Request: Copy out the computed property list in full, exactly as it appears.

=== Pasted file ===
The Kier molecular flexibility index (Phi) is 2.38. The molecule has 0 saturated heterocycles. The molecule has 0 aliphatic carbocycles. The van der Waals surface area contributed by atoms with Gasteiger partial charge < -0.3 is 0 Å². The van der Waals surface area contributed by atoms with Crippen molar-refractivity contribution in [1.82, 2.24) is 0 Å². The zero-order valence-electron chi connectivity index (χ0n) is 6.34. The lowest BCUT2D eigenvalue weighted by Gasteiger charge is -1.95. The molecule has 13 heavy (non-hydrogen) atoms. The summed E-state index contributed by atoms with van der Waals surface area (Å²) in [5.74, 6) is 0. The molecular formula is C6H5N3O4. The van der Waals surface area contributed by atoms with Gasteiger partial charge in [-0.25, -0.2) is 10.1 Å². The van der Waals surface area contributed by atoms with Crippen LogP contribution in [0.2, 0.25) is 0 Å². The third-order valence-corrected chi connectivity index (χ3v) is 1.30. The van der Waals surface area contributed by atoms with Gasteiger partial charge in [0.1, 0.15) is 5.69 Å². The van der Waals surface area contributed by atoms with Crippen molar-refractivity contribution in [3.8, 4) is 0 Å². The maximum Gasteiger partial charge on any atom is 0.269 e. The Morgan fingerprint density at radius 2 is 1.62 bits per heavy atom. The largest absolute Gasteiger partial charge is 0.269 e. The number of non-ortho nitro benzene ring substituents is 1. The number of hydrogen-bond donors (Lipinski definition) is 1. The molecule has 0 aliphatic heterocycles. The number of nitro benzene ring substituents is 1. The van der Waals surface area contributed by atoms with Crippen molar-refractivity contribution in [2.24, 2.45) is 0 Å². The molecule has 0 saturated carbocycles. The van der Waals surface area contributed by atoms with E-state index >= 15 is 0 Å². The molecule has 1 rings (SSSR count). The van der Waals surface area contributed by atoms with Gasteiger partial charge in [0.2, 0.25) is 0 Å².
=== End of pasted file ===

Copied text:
The Kier molecular flexibility index (Phi) is 2.38. The molecule has 0 saturated heterocycles. The molecule has 0 aliphatic carbocycles. The van der Waals surface area contributed by atoms with Gasteiger partial charge < -0.3 is 0 Å². The van der Waals surface area contributed by atoms with Crippen molar-refractivity contribution in [1.82, 2.24) is 0 Å². The zero-order valence-electron chi connectivity index (χ0n) is 6.34. The lowest BCUT2D eigenvalue weighted by Gasteiger charge is -1.95. The molecule has 13 heavy (non-hydrogen) atoms. The summed E-state index contributed by atoms with van der Waals surface area (Å²) in [5.74, 6) is 0. The molecular formula is C6H5N3O4. The van der Waals surface area contributed by atoms with Gasteiger partial charge in [-0.25, -0.2) is 10.1 Å². The van der Waals surface area contributed by atoms with Crippen LogP contribution in [0.2, 0.25) is 0 Å². The third-order valence-corrected chi connectivity index (χ3v) is 1.30. The van der Waals surface area contributed by atoms with Gasteiger partial charge in [0.1, 0.15) is 5.69 Å². The van der Waals surface area contributed by atoms with Crippen molar-refractivity contribution in [3.8, 4) is 0 Å². The maximum Gasteiger partial charge on any atom is 0.269 e. The Morgan fingerprint density at radius 2 is 1.62 bits per heavy atom. The largest absolute Gasteiger partial charge is 0.269 e. The number of non-ortho nitro benzene ring substituents is 1. The number of hydrogen-bond donors (Lipinski definition) is 1. The molecule has 0 aliphatic heterocycles. The number of nitro benzene ring substituents is 1. The van der Waals surface area contributed by atoms with Crippen molar-refractivity contribution in [2.24, 2.45) is 0 Å². The molecule has 0 saturated carbocycles. The van der Waals surface area contributed by atoms with E-state index >= 15 is 0 Å². The molecule has 1 rings (SSSR count). The van der Waals surface area contributed by atoms with Gasteiger partial charge in [0.2, 0.25) is 0 Å².